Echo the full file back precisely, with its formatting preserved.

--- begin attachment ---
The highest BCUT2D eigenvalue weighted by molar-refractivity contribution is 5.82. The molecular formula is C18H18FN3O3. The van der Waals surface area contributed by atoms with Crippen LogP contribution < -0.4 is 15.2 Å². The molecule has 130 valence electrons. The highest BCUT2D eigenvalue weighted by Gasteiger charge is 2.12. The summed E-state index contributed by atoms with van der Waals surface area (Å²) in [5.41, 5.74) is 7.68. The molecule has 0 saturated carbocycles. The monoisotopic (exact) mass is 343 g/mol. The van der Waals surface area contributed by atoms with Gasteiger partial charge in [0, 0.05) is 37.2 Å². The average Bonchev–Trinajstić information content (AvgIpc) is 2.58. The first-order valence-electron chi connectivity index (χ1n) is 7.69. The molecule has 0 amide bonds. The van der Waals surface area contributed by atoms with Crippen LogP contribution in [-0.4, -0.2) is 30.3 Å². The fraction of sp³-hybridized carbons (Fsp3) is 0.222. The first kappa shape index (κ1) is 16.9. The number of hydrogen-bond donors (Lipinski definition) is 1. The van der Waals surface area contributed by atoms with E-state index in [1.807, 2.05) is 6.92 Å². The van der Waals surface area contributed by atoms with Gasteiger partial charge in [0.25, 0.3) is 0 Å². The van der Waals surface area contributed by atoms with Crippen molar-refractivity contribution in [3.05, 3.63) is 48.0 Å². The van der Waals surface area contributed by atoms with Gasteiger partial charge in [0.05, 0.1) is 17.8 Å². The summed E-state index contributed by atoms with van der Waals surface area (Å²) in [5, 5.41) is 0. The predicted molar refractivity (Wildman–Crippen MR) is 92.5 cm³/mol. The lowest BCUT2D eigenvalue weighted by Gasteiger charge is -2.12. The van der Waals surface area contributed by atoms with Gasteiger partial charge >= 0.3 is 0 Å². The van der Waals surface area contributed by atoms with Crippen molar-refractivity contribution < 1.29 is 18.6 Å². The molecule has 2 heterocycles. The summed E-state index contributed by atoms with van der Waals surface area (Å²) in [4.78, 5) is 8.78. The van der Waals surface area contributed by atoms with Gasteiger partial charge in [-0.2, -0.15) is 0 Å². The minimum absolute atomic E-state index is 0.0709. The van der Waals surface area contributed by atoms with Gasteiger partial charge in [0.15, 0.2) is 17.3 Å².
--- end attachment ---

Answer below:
The highest BCUT2D eigenvalue weighted by molar-refractivity contribution is 5.82. The molecular formula is C18H18FN3O3. The van der Waals surface area contributed by atoms with Crippen LogP contribution < -0.4 is 15.2 Å². The molecule has 130 valence electrons. The highest BCUT2D eigenvalue weighted by Gasteiger charge is 2.12. The summed E-state index contributed by atoms with van der Waals surface area (Å²) in [5.41, 5.74) is 7.68. The molecule has 0 saturated carbocycles. The monoisotopic (exact) mass is 343 g/mol. The van der Waals surface area contributed by atoms with Gasteiger partial charge in [0, 0.05) is 37.2 Å². The average Bonchev–Trinajstić information content (AvgIpc) is 2.58. The first-order valence-electron chi connectivity index (χ1n) is 7.69. The molecule has 0 amide bonds. The van der Waals surface area contributed by atoms with Crippen LogP contribution in [-0.4, -0.2) is 30.3 Å². The fraction of sp³-hybridized carbons (Fsp3) is 0.222. The first kappa shape index (κ1) is 16.9. The number of hydrogen-bond donors (Lipinski definition) is 1. The van der Waals surface area contributed by atoms with E-state index in [1.807, 2.05) is 6.92 Å². The van der Waals surface area contributed by atoms with Gasteiger partial charge in [0.25, 0.3) is 0 Å². The van der Waals surface area contributed by atoms with Crippen molar-refractivity contribution in [3.05, 3.63) is 48.0 Å². The van der Waals surface area contributed by atoms with Gasteiger partial charge in [0.05, 0.1) is 17.8 Å². The summed E-state index contributed by atoms with van der Waals surface area (Å²) in [5, 5.41) is 0. The predicted molar refractivity (Wildman–Crippen MR) is 92.5 cm³/mol. The lowest BCUT2D eigenvalue weighted by Gasteiger charge is -2.12. The van der Waals surface area contributed by atoms with Gasteiger partial charge >= 0.3 is 0 Å². The van der Waals surface area contributed by atoms with Crippen molar-refractivity contribution < 1.29 is 18.6 Å². The molecule has 2 heterocycles. The summed E-state index contributed by atoms with van der Waals surface area (Å²) in [4.78, 5) is 8.78. The van der Waals surface area contributed by atoms with Gasteiger partial charge in [-0.2, -0.15) is 0 Å². The minimum absolute atomic E-state index is 0.0709. The van der Waals surface area contributed by atoms with Gasteiger partial charge in [0.15, 0.2) is 17.3 Å².